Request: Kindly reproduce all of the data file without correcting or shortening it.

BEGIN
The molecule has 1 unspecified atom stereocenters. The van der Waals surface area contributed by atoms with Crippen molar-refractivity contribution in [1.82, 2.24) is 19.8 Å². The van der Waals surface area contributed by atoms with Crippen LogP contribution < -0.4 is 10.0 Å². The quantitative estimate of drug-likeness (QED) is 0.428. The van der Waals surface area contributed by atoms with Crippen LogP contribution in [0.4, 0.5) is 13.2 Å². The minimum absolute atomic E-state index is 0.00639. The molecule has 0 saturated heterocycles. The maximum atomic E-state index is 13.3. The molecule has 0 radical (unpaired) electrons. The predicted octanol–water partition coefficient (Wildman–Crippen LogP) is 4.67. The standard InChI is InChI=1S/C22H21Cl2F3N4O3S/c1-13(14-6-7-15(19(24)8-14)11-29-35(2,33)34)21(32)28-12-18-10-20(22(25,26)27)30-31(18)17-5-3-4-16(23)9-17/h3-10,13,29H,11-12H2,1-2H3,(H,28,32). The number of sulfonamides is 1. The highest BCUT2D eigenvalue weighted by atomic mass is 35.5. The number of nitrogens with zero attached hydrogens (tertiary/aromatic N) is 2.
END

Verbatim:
The molecule has 1 unspecified atom stereocenters. The van der Waals surface area contributed by atoms with Crippen molar-refractivity contribution in [1.82, 2.24) is 19.8 Å². The van der Waals surface area contributed by atoms with Crippen LogP contribution < -0.4 is 10.0 Å². The quantitative estimate of drug-likeness (QED) is 0.428. The van der Waals surface area contributed by atoms with Crippen LogP contribution in [0.4, 0.5) is 13.2 Å². The minimum absolute atomic E-state index is 0.00639. The molecule has 0 saturated heterocycles. The maximum atomic E-state index is 13.3. The molecule has 0 radical (unpaired) electrons. The predicted octanol–water partition coefficient (Wildman–Crippen LogP) is 4.67. The standard InChI is InChI=1S/C22H21Cl2F3N4O3S/c1-13(14-6-7-15(19(24)8-14)11-29-35(2,33)34)21(32)28-12-18-10-20(22(25,26)27)30-31(18)17-5-3-4-16(23)9-17/h3-10,13,29H,11-12H2,1-2H3,(H,28,32). The number of sulfonamides is 1. The highest BCUT2D eigenvalue weighted by atomic mass is 35.5. The number of nitrogens with zero attached hydrogens (tertiary/aromatic N) is 2.